The Venice Pavilion of the Biennale has been a historically exceptional space since 1932, reserved for special projects, owned and managed by Venice City Council. Inaugurated for the 18th International Art Biennale, it was conceived as a pavilion for the decorative arts, from glass, through fabrics, to mosaics, in order to allow for the finest worldwide examples of work being done in those fields to be compared and contrasted. In the post-war period, it was no longer used for its original purpose and fell into disrepair. Thereafter it was not occupied on a continuous basis.
In architectural terms, it embodies the idea of an exedra – a sort of stage set – inspired by Renaissance and baroque models. The external hemicycle also conditions the rigorous, white internal spaces, which are lit from above. The pavilion was designed in the early 1930s by the architect Brenno del Giudice, who was also responsible for the beautiful marble flooring. Over the decades, the pavilion held up a mirror to the local avant-garde movements, serving as a showcase above all for exquisite craftsmanship and technical mastery.
In 2011, the reinstatement of the Venice Pavilion’s original function was a commitment that indicated the vitality that the city intended to express – a commitment that continues to this day. Fondaco co-ordinated the works, Lares dealt pro-actively with the restoration, while two companies helped to fund the interventions: Arzanà Navi and Louis Vuitton.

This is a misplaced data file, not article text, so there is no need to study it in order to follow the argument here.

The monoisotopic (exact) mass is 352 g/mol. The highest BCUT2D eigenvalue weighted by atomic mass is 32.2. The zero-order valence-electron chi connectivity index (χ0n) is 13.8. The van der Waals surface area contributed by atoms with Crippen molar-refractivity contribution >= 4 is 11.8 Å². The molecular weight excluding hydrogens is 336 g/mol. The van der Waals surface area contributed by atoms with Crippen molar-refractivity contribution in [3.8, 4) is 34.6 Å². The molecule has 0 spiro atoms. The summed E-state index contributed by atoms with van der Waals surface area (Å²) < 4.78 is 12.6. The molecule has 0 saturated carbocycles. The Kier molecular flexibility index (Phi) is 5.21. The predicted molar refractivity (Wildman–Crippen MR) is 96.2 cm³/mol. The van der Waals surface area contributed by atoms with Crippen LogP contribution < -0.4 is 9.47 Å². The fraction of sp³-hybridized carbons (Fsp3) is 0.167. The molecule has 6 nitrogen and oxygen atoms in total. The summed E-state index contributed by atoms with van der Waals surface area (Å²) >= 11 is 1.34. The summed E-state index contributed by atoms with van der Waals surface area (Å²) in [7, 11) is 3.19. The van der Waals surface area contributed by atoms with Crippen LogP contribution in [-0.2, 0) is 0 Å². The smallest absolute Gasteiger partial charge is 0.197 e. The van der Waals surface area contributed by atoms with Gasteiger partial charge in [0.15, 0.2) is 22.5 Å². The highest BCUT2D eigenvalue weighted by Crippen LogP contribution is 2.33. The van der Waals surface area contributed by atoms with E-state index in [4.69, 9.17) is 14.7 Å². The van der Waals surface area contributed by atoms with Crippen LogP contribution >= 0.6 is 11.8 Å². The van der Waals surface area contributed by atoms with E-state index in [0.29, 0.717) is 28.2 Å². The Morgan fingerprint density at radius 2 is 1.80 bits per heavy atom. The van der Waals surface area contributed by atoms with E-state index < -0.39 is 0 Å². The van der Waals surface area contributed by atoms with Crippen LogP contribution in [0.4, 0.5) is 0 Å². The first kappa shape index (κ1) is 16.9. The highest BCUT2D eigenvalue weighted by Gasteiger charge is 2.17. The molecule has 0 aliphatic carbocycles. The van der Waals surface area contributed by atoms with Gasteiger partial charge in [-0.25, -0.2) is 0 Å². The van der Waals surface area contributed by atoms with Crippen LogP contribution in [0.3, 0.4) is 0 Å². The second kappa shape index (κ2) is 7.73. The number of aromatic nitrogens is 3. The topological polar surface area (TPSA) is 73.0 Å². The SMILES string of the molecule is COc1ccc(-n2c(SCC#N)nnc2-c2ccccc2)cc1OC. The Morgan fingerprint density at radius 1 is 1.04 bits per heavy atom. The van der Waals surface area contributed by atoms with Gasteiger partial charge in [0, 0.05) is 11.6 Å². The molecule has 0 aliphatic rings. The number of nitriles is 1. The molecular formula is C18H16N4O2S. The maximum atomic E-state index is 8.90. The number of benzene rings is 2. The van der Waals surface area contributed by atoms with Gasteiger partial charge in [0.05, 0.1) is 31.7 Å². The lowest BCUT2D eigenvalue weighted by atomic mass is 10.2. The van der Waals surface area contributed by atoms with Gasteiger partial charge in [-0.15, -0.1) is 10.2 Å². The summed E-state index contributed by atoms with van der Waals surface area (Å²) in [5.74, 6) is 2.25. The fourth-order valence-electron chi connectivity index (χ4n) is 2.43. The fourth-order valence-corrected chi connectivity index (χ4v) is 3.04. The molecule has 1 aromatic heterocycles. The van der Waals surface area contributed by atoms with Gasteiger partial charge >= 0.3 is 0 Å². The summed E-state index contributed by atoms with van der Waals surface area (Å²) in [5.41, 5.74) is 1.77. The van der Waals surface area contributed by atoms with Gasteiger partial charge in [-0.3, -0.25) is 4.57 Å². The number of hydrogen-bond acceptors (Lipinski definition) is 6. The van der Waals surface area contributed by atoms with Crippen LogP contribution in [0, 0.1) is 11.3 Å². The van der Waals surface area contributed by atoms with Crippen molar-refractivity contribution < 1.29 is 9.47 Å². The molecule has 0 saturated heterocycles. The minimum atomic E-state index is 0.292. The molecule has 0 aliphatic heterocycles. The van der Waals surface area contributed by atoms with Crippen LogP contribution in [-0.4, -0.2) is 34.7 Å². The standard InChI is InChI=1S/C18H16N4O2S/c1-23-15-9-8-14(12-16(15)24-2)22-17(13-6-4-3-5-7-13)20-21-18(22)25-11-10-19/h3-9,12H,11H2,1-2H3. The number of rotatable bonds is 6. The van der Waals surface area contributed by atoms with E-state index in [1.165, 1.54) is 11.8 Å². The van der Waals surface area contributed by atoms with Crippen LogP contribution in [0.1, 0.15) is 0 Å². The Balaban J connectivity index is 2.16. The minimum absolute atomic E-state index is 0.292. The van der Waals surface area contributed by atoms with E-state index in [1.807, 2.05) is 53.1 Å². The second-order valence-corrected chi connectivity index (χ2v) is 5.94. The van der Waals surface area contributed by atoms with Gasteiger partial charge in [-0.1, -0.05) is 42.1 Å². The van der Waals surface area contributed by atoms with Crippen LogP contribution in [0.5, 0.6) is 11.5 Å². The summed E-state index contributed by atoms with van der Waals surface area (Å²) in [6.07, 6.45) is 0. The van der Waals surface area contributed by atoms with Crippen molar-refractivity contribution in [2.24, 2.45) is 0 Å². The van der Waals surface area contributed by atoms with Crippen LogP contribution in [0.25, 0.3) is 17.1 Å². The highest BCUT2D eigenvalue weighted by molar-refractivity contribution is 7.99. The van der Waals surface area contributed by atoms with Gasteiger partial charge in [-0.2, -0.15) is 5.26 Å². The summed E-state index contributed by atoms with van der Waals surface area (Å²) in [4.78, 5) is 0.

The ex-Mayor, Giorgio Orsoni, said: “Arzanà Navi is a prestigious, young, local business, with the ability to export innovation and expertise in the high-end nautical sector – a sector that is very much part of Venice’s DNA. The city, which boasts a rich artistic legacy, is itself a workshop of creativity and not simply a theater for the representations of others. As such, Venice needed its own impressive space in which to present the very best output from those local exponents of art on the cutting edge”.
Madile Gambier, Commissioner of the Venice Pavilion, referred to the operation: «a philological restoration of the highest order, which refers back to the city’s great history of artistic virtuosity».
After the restoration, in the same year during the 54ª Internation Exposition of Biennale Artehas been presentd at Venice Pavilion (curated by Renzo Dubbini and Madile Gambier) the exhibition of Fabrizio Plessi, “Mari Verticali”. An exhibition that essentially connects the two greatest passions of Arzanà Navi and Louis Vuitton: sailing and the sea. The artist has proposed here a new vision of his digital fleet that has developed in a symbiotic way within the hemicycle structure of the Venice Pavilion.